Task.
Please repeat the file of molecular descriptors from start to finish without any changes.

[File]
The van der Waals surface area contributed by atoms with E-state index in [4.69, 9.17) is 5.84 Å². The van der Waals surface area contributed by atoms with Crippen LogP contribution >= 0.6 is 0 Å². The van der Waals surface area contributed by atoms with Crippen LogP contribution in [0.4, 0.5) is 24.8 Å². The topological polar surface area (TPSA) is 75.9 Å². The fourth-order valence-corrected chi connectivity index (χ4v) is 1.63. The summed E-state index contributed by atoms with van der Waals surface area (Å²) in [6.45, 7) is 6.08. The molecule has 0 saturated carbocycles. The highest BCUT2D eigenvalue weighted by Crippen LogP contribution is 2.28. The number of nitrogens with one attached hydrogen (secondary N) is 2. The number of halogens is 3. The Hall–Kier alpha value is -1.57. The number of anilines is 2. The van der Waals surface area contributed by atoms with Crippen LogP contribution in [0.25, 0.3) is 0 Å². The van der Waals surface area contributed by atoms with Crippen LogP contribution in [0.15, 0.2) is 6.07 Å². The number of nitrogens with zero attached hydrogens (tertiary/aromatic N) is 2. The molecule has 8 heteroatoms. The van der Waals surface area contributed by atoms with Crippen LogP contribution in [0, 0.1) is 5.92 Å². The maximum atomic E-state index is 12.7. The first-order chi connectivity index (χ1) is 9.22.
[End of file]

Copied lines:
The van der Waals surface area contributed by atoms with E-state index in [4.69, 9.17) is 5.84 Å². The van der Waals surface area contributed by atoms with Crippen LogP contribution >= 0.6 is 0 Å². The van der Waals surface area contributed by atoms with Crippen LogP contribution in [0.4, 0.5) is 24.8 Å². The topological polar surface area (TPSA) is 75.9 Å². The fourth-order valence-corrected chi connectivity index (χ4v) is 1.63. The summed E-state index contributed by atoms with van der Waals surface area (Å²) in [6.45, 7) is 6.08. The molecule has 0 saturated carbocycles. The highest BCUT2D eigenvalue weighted by Crippen LogP contribution is 2.28. The number of nitrogens with one attached hydrogen (secondary N) is 2. The number of halogens is 3. The Hall–Kier alpha value is -1.57. The number of anilines is 2. The van der Waals surface area contributed by atoms with Crippen LogP contribution in [0.25, 0.3) is 0 Å². The van der Waals surface area contributed by atoms with Crippen LogP contribution in [0.15, 0.2) is 6.07 Å². The number of nitrogens with zero attached hydrogens (tertiary/aromatic N) is 2. The molecule has 8 heteroatoms. The van der Waals surface area contributed by atoms with Crippen LogP contribution in [0, 0.1) is 5.92 Å². The maximum atomic E-state index is 12.7. The first-order chi connectivity index (χ1) is 9.22.